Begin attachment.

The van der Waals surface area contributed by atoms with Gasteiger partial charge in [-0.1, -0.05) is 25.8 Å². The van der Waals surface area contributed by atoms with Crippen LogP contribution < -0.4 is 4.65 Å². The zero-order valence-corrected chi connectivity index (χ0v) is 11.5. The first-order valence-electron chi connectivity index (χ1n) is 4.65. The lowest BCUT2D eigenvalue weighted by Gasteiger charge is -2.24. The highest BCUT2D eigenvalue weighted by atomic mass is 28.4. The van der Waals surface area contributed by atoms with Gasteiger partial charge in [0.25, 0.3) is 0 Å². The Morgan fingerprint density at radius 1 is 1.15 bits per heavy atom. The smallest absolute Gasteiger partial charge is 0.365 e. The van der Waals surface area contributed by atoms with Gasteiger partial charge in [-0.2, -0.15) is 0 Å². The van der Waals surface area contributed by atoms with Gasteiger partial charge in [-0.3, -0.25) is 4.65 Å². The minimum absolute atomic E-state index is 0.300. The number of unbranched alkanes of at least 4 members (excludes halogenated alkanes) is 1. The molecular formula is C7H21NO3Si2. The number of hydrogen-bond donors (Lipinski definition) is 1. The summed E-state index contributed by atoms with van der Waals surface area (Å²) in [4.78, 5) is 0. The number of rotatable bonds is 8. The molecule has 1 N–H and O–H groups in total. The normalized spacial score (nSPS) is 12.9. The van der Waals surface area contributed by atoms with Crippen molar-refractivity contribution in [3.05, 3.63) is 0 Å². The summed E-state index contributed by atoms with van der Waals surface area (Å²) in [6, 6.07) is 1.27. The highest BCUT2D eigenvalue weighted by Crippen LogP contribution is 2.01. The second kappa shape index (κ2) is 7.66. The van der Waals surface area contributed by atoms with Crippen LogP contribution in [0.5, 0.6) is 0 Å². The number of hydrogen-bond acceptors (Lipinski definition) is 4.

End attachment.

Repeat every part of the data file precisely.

The van der Waals surface area contributed by atoms with Gasteiger partial charge in [-0.1, -0.05) is 25.8 Å². The van der Waals surface area contributed by atoms with Crippen LogP contribution < -0.4 is 4.65 Å². The zero-order valence-corrected chi connectivity index (χ0v) is 11.5. The first-order valence-electron chi connectivity index (χ1n) is 4.65. The lowest BCUT2D eigenvalue weighted by Gasteiger charge is -2.24. The highest BCUT2D eigenvalue weighted by atomic mass is 28.4. The van der Waals surface area contributed by atoms with Gasteiger partial charge in [0.25, 0.3) is 0 Å². The Morgan fingerprint density at radius 1 is 1.15 bits per heavy atom. The smallest absolute Gasteiger partial charge is 0.365 e. The van der Waals surface area contributed by atoms with Gasteiger partial charge in [-0.2, -0.15) is 0 Å². The van der Waals surface area contributed by atoms with Gasteiger partial charge in [-0.3, -0.25) is 4.65 Å². The minimum absolute atomic E-state index is 0.300. The number of unbranched alkanes of at least 4 members (excludes halogenated alkanes) is 1. The molecular formula is C7H21NO3Si2. The number of hydrogen-bond donors (Lipinski definition) is 1. The summed E-state index contributed by atoms with van der Waals surface area (Å²) in [4.78, 5) is 0. The number of rotatable bonds is 8. The molecule has 1 N–H and O–H groups in total. The normalized spacial score (nSPS) is 12.9. The van der Waals surface area contributed by atoms with Crippen molar-refractivity contribution in [3.05, 3.63) is 0 Å². The summed E-state index contributed by atoms with van der Waals surface area (Å²) in [6, 6.07) is 1.27. The highest BCUT2D eigenvalue weighted by Crippen LogP contribution is 2.01. The second kappa shape index (κ2) is 7.66. The van der Waals surface area contributed by atoms with Crippen LogP contribution in [0.5, 0.6) is 0 Å². The number of hydrogen-bond acceptors (Lipinski definition) is 4.